Paraphrasing an old joke-
QUESTION: Know how to get a few good directors”
ANSWER: Start with a lot of good directors.
A couple of nonprofit boards I am somewhat familiar with are in the process of losing some good directors by their own personal choice, not due to term limits. This is a shame because both boards do terrific work and these directors have played important roles on those boards. My take-it didn’t have to end this way and the clients served by those organizations may suffer because of it.
I learned these directors are leaving for similar reasons and it got me thinking about how ED’s and board chairs can collaborate to keep high capacity directors from leaving prematurely. I thought I’d share those with you. Unless good directors are used effectively, you will lose them. Other nonprofits are probably recruiting them right now and are ready, willing, and to put them to work.
Here’s what I see effective nonprofits doing to keep their best directors fully engaged through their full terms-and beyond:
- Hold effective meetings. See my recent blog article Board Meetings That Don’t Bore.
- Put them all on empowered board committees, insist on high attendance levels, and let them really tackle pending issues-no one coasts and no one is buried.
- Ge them off to a good start with a comprehensive New Director Orientation Program and clarify what is expected of all your directors. See my blog article-Make Director a Verb.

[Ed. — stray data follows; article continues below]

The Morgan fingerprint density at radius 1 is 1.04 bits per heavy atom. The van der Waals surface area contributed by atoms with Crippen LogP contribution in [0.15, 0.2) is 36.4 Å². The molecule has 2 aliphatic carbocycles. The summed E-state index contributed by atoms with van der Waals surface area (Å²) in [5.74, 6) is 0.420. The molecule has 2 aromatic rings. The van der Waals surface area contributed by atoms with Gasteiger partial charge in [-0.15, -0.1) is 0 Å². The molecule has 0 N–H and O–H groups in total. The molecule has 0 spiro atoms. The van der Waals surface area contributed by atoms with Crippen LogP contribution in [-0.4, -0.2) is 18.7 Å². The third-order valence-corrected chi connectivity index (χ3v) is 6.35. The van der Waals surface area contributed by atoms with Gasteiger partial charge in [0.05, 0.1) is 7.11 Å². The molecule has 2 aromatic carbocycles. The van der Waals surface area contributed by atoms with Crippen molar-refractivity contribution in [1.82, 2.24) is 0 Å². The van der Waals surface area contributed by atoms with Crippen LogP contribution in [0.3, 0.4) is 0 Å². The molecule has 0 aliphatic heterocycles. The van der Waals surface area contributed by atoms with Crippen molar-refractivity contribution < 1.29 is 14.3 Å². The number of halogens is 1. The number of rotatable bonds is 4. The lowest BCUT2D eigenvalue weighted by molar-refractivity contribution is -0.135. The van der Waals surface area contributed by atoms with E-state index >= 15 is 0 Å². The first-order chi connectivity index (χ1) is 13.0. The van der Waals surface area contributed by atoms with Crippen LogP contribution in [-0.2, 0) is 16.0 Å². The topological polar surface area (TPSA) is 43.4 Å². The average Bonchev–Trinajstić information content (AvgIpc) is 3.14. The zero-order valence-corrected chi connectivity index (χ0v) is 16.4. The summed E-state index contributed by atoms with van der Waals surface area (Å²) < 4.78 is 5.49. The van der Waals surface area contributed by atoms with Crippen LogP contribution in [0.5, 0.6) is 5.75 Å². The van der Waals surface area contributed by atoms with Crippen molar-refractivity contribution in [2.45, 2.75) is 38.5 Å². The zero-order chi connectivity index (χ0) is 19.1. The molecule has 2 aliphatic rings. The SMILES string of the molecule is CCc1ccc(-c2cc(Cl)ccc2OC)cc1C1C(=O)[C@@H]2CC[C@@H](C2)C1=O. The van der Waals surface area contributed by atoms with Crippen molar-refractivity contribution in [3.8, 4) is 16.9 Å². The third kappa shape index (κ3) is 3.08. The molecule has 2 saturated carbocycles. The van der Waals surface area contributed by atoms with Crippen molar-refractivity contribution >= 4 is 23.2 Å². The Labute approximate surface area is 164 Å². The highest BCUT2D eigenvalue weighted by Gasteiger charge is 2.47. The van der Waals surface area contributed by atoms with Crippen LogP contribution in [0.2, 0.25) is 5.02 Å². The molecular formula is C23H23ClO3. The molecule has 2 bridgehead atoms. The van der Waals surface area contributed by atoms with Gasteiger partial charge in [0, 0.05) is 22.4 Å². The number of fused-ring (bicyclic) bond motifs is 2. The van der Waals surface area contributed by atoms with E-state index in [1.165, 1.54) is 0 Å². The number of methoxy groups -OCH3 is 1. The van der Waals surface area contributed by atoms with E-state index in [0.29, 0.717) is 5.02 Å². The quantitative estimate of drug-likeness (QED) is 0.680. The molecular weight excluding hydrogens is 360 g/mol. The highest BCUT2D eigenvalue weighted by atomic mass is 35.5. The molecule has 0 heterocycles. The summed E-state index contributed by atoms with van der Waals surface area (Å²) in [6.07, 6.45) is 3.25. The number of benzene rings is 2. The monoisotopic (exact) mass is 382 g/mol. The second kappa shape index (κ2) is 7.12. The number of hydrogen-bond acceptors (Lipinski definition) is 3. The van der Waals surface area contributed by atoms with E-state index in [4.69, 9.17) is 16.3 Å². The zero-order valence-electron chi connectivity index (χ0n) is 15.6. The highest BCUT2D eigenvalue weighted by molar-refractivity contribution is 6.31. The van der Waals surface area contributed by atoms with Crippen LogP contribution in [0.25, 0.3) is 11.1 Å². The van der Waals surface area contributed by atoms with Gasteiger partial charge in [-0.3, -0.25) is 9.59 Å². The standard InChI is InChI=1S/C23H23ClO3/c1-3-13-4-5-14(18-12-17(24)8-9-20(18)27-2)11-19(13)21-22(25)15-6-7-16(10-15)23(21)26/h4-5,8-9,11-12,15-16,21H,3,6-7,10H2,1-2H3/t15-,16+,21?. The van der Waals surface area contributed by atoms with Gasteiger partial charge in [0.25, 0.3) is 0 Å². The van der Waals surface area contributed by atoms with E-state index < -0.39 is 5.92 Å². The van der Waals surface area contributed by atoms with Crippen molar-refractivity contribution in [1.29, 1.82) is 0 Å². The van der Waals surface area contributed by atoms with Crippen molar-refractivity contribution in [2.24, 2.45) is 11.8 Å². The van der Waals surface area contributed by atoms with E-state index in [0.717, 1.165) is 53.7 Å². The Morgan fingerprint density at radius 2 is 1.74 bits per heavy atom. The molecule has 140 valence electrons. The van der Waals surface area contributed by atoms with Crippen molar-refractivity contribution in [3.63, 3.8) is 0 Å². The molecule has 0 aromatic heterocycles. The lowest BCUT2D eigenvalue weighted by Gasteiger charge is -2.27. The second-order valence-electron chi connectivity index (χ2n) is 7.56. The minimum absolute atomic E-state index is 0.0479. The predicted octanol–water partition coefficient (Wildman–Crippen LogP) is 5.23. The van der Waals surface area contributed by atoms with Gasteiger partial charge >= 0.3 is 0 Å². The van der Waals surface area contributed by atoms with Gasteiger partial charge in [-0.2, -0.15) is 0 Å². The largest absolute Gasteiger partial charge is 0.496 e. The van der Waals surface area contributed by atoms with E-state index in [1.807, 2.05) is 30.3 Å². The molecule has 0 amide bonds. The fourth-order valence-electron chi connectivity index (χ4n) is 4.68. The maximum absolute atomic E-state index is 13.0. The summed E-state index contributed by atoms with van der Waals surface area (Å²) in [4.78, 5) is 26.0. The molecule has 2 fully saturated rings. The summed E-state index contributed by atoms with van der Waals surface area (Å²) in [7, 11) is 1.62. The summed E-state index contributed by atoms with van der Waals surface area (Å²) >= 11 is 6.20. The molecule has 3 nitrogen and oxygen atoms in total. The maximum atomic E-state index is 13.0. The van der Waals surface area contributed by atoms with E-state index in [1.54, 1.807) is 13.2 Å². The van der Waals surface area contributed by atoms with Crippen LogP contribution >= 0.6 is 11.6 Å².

- Develop an periodic, informal communication loop between board meetings so directors feel a part of the organization and are kept briefed on significant issues. Coffee sessions, e-mail, quick phone calls should do the trick.
- Commit to a “no surprises” communication and leadership style. It is hard to call directors in on a crash landing when you didn’t call them in for the take-off…
- Collaborate and use your directors; give them real work to do.
- Don’t waste their time or u$e them like a check book.
- Face problems and key issues head on. Directors are used to it in their work life and avoiding problems will raise red flags to them.
- Periodically remind them how much you and staff appreciate their involvement.
- Focus on accomplishments, not just activity. Directors are there to move the ball forward so let them understand how that is happening.
- Permitting creative tension-as long as it is not personality or hidden-agenda driven. See my recent blog article Failing Boards-Part 2.
- Collaborate with your directors.
I am sure I missed a few so I’d like to hear what you think. How are you keeping your board engaged?